Labyrinths have been a potent symbol throughout human history, serving as allegories that consciously or subconsciously symbolize the twisting and meandering paths that comprise the journey of life.
Labyrinths in early Christianity held a variety of meanings, but perhaps the most important use of this symbol was as a means by which the faithful could perform an allegorical penance for their sins. In place of embarking on the long and dangerous pilgrimage to the actual city of Jerusalem, the penitent would simply walk the labyrinth of a cathedral and seek a symbolic Holy Land and atonement at its center.
The labyrinth of Amiens Cathedral (La cathédrale d’Amiens) is linked to the more famous labyrinth of Chartres Cathedral and has the same path arrangement and widths, but differs from its round counterpart in its octagonal shape. It was originally created in the late Middle Ages in the year 1288, roughly a decade after the cathedral itself was built. A medallion in the center of the maze commemorates the construction of the medieval cathedral.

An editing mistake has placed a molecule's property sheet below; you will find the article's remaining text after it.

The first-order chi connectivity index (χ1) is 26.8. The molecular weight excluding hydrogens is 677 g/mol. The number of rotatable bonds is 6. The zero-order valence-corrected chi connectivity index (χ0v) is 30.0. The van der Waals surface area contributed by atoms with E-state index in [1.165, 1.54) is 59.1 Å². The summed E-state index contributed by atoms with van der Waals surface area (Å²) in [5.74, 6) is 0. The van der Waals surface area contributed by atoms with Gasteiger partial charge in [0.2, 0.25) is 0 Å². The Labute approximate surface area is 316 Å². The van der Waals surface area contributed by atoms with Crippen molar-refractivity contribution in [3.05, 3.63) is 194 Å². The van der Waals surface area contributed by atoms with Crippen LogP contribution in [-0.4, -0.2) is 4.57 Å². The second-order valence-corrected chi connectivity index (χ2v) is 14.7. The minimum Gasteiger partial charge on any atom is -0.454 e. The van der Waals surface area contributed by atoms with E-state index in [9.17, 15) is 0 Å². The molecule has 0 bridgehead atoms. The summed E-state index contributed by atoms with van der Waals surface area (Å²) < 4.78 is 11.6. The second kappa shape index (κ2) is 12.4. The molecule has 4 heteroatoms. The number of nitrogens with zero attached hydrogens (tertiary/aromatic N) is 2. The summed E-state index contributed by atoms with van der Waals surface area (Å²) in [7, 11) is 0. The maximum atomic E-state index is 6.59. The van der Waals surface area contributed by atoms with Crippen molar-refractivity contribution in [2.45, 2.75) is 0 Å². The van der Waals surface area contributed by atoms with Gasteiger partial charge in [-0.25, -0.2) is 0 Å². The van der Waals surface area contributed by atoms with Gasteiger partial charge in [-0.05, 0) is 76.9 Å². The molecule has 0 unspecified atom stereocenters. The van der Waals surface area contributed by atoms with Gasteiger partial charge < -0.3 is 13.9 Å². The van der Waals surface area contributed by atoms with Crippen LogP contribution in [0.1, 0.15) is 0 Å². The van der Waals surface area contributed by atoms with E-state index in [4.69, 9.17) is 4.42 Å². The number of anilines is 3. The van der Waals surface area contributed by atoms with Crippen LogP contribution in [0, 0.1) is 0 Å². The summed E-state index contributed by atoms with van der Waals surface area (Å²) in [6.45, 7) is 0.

For 500 years, the labyrinth was a key feature of the Amiens Cathedral until its destruction through an act of vandalism in 1825 during the post-revolutionary period in France. Fortunately, the beautiful maze was later restored in accordance with the original design and color scheme by expert masons. In a further stroke of luck, the labyrinth managed to survive two German bombardments and occupations of the city of Amiens during the 20th century.